|Credit CDC Map & Data|
The list of countries where the Zika virus is currently reported to be transmitting increases every couple of days, and seems likely to do so for some time. Overnight the CDC added 4 more destinations to their Zika Travel Alert:
- American Samoa
- Costa Rica
This brings to 26 the number of countries and territories in the Americas that have been affected - up from only two (Brazil & Columbia) in October - and 29 worldwide. Many countries are not yet testing for the virus, or are awaiting test results, and so this list should not be considered definitive.
Media StatementFor Immediate Release: Monday, February 1, 2016
Contact: Media Relations,
CDC is working with other public health officials to monitor for ongoing Zika virus transmission. Today, CDC added the following destinations to the Zika virus travel alerts: American Samoa, Costa Rica, Curacao, and Nicaragua.
CDC has issued a travel alert (Level 2-Practice Enhanced Precautions) for people traveling to regions and certain countries where Zika virus transmission is ongoing. For a full list of affected countries/regions: http://www.cdc.gov/zika/geo/index.html. Specific areas where Zika virus transmission is ongoing are often difficult to determine and are likely to continue to change over time.
As more information becomes available, CDC travel alerts will be updated. Travelers to areas where cases of Zika virus infection have been recently confirmed are at risk of being infected with the Zika virus. Mosquitoes that spread Zika are aggressive daytime biters, prefer to bite people, and live indoors and outdoors near people. There is no vaccine or medicine available for Zika virus. The best way to avoid Zika virus infection is to prevent mosquito bites.
Some travelers to areas with ongoing Zika virus transmission will become infected while traveling but will not become sick until they return home. Some people who are infected do not have any symptoms. Symptoms include fever, rash, joint pain, and red eyes. Other commonly reported symptoms include muscle pain and headache. The illness is usually mild with symptoms lasting from several days to a week. Severe disease requiring hospitalization is uncommon and case fatality is low. Travelers to these areas should monitor for symptoms or illness upon return. If they become ill, they should tell their healthcare professional where they have traveled and when.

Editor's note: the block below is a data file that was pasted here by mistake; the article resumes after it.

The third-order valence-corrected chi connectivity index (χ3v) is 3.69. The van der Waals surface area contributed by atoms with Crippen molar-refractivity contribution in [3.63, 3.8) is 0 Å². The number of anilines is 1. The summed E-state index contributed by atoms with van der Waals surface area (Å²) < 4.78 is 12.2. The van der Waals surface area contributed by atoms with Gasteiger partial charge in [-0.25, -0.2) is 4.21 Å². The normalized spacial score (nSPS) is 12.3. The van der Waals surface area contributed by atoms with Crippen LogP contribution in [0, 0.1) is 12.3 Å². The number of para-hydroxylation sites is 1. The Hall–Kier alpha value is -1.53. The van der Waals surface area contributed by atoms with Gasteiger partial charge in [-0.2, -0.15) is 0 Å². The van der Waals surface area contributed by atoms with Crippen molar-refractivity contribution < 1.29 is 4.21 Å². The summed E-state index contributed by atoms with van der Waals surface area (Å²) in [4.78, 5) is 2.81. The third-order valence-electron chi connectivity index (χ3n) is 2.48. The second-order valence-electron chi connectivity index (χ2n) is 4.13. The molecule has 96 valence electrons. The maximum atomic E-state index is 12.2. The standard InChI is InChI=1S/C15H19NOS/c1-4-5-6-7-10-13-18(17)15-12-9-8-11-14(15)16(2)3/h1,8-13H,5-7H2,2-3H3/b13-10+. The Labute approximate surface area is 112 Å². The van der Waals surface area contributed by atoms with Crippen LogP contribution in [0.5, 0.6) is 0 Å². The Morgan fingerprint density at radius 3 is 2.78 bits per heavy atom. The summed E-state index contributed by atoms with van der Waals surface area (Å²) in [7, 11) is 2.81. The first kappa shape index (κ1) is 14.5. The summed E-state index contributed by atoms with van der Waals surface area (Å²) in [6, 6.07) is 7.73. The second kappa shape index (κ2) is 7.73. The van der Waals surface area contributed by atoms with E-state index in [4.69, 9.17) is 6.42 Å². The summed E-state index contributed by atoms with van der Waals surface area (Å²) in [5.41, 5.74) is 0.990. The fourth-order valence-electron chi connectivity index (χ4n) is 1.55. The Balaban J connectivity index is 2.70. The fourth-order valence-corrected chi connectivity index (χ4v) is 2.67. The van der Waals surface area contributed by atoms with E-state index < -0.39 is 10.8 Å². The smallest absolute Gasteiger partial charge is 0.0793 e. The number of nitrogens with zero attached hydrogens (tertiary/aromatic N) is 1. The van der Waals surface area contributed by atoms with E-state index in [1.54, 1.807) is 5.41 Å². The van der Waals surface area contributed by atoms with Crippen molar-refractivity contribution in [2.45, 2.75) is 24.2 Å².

Until more is known, CDC continues to recommend that pregnant women and women trying to become pregnant take the following precautions:
Guillain-Barré syndrome (GBS) has been reported in patients with probable Zika virus infection in French Polynesia and Brazil. Because we do not know if Zika virus infection causes GBS, research efforts are underway to examine if there is a potential link between Zika and GBS.
- Pregnant women should consider postponing travel to the areas where Zika virus transmission is ongoing. Pregnant women who must travel to one of these areas should talk to their doctor or other healthcare professional first and strictly follow steps to avoid mosquito bites during the trip.
- Women trying to become pregnant should consult with their healthcare professional before traveling to these areas and strictly follow steps to prevent mosquito bites during the trip.